Fosters turn animals into pets. Animals with special needs typically need to be fostered before they’re adoptable—they need extra time and attention to overcome emotional or medical challenges. Some of our animals need to undergo heartworm treatment or learn how to live with eyesight or hearing loss. Whatever the challenge, we’ll prepare you with a treatment plan specifically tailored to their needs.
Fostering pets is a serious commitment, but it’s also a rewarding opportunity to watch animals on their journey to their forever homes.
We also offer a Compassion Foster program to care for animals in extenuating circumstances, like a medical emergency. These animals are not up for adoption, but their owners are in crisis and need someone to care for their animals for a defined amount of time.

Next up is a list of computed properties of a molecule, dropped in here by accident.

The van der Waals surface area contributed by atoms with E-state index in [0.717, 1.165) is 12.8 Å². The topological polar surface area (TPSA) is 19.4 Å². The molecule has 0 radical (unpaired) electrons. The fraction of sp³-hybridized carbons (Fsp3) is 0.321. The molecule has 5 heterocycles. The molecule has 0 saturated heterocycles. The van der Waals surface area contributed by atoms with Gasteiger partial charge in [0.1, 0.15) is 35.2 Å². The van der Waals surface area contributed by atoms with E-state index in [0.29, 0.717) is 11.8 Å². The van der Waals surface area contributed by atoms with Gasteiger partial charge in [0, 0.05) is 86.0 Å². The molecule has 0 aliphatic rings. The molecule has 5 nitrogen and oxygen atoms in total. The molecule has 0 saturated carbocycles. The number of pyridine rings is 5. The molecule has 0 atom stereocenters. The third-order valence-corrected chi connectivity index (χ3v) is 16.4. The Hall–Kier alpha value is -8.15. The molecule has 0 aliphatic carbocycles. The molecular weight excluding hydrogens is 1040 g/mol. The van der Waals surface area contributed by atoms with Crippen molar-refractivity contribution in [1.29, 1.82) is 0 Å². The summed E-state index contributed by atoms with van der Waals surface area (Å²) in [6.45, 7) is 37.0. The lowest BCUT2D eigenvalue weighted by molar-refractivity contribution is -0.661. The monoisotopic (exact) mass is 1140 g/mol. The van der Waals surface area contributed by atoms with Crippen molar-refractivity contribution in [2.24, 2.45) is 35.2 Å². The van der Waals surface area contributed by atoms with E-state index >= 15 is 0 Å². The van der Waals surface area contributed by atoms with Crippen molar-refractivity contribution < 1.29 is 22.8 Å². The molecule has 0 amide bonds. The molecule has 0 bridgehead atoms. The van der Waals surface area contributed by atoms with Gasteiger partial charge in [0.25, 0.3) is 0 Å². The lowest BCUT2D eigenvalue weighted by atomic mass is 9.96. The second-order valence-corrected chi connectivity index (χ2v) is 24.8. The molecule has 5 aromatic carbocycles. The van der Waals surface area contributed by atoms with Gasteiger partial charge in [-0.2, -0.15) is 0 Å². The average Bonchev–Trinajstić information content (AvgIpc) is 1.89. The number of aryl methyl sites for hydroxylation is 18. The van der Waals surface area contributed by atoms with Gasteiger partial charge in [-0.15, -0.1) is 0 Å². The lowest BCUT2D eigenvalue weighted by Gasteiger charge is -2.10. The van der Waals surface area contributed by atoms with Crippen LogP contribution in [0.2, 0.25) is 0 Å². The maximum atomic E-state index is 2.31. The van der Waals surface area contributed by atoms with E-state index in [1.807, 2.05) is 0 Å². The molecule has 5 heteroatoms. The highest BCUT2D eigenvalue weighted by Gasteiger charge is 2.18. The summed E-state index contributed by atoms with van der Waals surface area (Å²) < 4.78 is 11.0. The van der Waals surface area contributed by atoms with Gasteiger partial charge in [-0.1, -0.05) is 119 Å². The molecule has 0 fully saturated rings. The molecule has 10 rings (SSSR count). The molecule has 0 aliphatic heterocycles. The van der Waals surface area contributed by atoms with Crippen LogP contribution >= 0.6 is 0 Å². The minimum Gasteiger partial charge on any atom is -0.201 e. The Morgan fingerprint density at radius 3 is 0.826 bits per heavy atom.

“We agreed to become a foster family thinking we’d just help a few dogs. We didn’t know how much we would learn about new beginnings.”
– Michelle Mang
“After 10 years as an Allen County SPCA volunteer, I decided fostering was my next step, and five years and more than 70 animals later, I can say it’s easily the most rewarding volunteer job I’ve ever done.”
– Terah Brogan
“I feel so rewarded each time I release animals in my foster care back to the shelter because I know I’ve given them love, care and nurturing in a quiet, comfortable and safe environment that they can develop into the kitties they were meant to be.”
– Rosie Greiner